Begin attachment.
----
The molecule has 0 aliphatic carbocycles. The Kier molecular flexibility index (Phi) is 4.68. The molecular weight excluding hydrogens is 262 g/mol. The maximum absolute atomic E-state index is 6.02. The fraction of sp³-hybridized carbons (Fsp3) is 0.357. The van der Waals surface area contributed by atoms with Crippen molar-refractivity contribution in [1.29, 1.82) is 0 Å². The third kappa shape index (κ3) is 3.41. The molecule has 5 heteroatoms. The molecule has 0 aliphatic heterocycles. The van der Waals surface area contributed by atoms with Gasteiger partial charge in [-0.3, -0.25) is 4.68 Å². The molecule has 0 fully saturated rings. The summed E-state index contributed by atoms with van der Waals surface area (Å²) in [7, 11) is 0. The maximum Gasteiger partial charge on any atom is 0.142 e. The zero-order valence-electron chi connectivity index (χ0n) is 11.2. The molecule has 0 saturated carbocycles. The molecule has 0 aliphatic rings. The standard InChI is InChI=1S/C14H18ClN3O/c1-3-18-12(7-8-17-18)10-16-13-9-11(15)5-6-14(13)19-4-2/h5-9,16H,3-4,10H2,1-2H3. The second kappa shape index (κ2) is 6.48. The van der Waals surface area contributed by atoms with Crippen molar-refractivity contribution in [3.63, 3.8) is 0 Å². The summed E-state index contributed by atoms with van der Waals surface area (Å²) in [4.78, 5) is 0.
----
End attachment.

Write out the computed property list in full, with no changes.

The molecule has 0 aliphatic carbocycles. The Kier molecular flexibility index (Phi) is 4.68. The molecular weight excluding hydrogens is 262 g/mol. The maximum absolute atomic E-state index is 6.02. The fraction of sp³-hybridized carbons (Fsp3) is 0.357. The van der Waals surface area contributed by atoms with Crippen molar-refractivity contribution in [1.29, 1.82) is 0 Å². The third kappa shape index (κ3) is 3.41. The molecule has 5 heteroatoms. The molecule has 0 aliphatic heterocycles. The van der Waals surface area contributed by atoms with Gasteiger partial charge in [-0.3, -0.25) is 4.68 Å². The molecule has 0 fully saturated rings. The summed E-state index contributed by atoms with van der Waals surface area (Å²) in [7, 11) is 0. The maximum Gasteiger partial charge on any atom is 0.142 e. The zero-order valence-electron chi connectivity index (χ0n) is 11.2. The molecule has 0 saturated carbocycles. The molecule has 0 aliphatic rings. The standard InChI is InChI=1S/C14H18ClN3O/c1-3-18-12(7-8-17-18)10-16-13-9-11(15)5-6-14(13)19-4-2/h5-9,16H,3-4,10H2,1-2H3. The second kappa shape index (κ2) is 6.48. The van der Waals surface area contributed by atoms with Crippen molar-refractivity contribution in [3.63, 3.8) is 0 Å². The summed E-state index contributed by atoms with van der Waals surface area (Å²) in [4.78, 5) is 0.